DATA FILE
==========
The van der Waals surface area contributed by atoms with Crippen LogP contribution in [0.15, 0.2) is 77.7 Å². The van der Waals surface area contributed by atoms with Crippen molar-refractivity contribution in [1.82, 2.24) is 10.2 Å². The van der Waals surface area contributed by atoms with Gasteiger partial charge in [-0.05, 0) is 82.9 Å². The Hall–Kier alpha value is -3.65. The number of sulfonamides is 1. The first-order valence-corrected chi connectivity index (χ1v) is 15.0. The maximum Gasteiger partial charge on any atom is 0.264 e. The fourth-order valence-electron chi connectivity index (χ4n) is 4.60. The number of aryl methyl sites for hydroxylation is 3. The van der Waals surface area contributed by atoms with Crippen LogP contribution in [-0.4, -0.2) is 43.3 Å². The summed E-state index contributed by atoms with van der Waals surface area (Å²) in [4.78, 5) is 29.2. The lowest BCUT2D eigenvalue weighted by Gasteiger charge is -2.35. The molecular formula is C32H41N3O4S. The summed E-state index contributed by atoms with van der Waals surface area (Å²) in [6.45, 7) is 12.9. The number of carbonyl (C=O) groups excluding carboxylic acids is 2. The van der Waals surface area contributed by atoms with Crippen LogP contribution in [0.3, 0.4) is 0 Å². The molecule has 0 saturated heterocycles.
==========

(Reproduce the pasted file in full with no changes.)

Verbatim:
The van der Waals surface area contributed by atoms with Crippen LogP contribution in [0.15, 0.2) is 77.7 Å². The van der Waals surface area contributed by atoms with Crippen molar-refractivity contribution in [1.82, 2.24) is 10.2 Å². The van der Waals surface area contributed by atoms with Gasteiger partial charge in [-0.05, 0) is 82.9 Å². The Hall–Kier alpha value is -3.65. The number of sulfonamides is 1. The first-order valence-corrected chi connectivity index (χ1v) is 15.0. The maximum Gasteiger partial charge on any atom is 0.264 e. The fourth-order valence-electron chi connectivity index (χ4n) is 4.60. The number of aryl methyl sites for hydroxylation is 3. The van der Waals surface area contributed by atoms with Crippen LogP contribution in [-0.4, -0.2) is 43.3 Å². The summed E-state index contributed by atoms with van der Waals surface area (Å²) in [4.78, 5) is 29.2. The lowest BCUT2D eigenvalue weighted by Gasteiger charge is -2.35. The molecular formula is C32H41N3O4S. The summed E-state index contributed by atoms with van der Waals surface area (Å²) in [6.45, 7) is 12.9. The number of carbonyl (C=O) groups excluding carboxylic acids is 2. The van der Waals surface area contributed by atoms with Crippen LogP contribution in [0.3, 0.4) is 0 Å². The molecule has 0 saturated heterocycles.